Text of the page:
The mirror concept to ancestrality is posteriority: the time after the end of the human species, and thus also the time after the end of thought as we know it. According to Jean-François Lyotard’s notes on solar death, this temporal situation cannot be meaningfully conceived by humans.6 However, since Meillassoux claims that sciences confront us with ancestral statements, such as in the cases of archaeology or geology (e.g. a proposition that “Trilobites were species of marine organisms that disappeared 252 million years ago”) we can say that conversely – if it holds that posteriority is a futural mirror moment of ancestrality – a statement such as “In 5 billion years, the Sun will turn into a red giant” actually provides us with cognitive access to a time after our own extinction, i.e. after the end of thinking.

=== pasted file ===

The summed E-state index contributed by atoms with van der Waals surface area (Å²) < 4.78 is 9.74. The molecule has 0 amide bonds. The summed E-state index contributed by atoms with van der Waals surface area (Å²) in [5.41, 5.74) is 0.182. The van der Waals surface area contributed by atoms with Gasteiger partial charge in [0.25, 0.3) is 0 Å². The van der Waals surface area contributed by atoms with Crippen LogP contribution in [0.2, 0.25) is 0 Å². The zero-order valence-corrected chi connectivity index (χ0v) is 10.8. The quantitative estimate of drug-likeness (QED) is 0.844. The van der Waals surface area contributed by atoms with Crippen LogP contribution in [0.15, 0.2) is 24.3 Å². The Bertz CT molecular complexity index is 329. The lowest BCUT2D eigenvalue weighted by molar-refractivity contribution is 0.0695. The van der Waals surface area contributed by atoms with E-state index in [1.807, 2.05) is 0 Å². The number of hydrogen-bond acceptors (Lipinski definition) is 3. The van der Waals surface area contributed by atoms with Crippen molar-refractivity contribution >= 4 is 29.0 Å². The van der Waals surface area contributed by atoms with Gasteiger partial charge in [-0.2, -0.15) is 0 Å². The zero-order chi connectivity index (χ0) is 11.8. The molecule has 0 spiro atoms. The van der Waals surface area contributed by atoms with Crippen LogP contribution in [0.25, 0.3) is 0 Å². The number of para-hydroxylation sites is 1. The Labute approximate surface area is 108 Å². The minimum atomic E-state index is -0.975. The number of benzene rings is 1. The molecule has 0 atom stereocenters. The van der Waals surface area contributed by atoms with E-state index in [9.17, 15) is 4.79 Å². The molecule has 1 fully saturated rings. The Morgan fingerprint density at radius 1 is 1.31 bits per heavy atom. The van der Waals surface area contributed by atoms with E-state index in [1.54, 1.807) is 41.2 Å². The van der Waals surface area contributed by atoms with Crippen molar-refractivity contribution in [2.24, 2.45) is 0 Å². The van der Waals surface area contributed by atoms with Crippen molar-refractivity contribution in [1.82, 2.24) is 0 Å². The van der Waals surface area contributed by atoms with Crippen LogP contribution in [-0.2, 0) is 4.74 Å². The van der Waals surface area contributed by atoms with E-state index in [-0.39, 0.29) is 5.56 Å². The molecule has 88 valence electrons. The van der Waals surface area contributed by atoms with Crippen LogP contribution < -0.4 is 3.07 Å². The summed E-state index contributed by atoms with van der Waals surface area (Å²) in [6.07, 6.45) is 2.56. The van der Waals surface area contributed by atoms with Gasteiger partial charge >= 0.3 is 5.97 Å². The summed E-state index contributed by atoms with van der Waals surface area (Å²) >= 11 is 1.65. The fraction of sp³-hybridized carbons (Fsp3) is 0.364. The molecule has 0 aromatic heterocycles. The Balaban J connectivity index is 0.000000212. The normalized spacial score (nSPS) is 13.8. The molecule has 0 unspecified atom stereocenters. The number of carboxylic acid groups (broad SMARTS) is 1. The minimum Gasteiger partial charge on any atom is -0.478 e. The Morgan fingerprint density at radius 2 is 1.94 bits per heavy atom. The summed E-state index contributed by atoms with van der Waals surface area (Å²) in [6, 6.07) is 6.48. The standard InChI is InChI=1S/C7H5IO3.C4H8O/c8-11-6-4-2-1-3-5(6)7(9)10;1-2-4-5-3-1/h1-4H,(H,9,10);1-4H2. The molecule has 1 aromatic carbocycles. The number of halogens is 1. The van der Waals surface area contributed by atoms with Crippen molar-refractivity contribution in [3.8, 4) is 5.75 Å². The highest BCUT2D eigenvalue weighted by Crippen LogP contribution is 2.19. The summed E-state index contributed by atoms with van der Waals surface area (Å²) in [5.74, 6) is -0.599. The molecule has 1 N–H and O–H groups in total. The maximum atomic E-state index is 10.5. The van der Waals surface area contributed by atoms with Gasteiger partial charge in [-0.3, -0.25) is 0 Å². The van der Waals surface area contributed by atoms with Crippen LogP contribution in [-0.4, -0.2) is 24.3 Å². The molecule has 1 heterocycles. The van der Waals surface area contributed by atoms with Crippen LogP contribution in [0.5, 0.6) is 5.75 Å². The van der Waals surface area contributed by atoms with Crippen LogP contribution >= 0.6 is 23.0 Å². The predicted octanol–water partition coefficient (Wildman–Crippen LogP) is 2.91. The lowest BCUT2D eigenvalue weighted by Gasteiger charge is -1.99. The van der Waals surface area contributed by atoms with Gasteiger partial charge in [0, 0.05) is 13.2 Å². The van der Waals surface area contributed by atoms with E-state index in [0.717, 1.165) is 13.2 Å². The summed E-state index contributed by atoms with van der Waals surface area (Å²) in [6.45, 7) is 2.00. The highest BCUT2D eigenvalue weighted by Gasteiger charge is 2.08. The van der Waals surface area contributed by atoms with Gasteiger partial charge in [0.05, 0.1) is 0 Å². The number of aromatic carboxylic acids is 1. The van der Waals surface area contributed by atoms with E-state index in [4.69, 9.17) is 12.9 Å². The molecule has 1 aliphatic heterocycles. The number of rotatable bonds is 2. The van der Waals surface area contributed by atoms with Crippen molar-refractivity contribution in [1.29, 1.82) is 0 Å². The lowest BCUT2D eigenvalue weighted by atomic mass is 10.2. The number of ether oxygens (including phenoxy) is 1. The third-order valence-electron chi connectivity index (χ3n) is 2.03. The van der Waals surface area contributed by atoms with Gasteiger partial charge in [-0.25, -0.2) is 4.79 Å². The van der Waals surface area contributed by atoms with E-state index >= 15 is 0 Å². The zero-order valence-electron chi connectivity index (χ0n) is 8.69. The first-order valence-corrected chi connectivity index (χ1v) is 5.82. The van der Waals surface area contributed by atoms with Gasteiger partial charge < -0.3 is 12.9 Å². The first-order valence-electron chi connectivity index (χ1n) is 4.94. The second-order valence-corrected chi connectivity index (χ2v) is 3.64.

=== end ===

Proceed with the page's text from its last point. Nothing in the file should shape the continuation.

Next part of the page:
Some even say that we are already living our extinction: Spanish philosopher Marina Garcés theorizes about the so-called conditio postuma. Instead of speaking about the post-human, she prefers to talk about the posthumous condition:

“Our ‘post’ is that which comes after the after: a posthumous post, a time of deferment we give ourselves when we have conceived and in part accepted the real possibility of our own end (whether of our world or the end of the human species as such).”7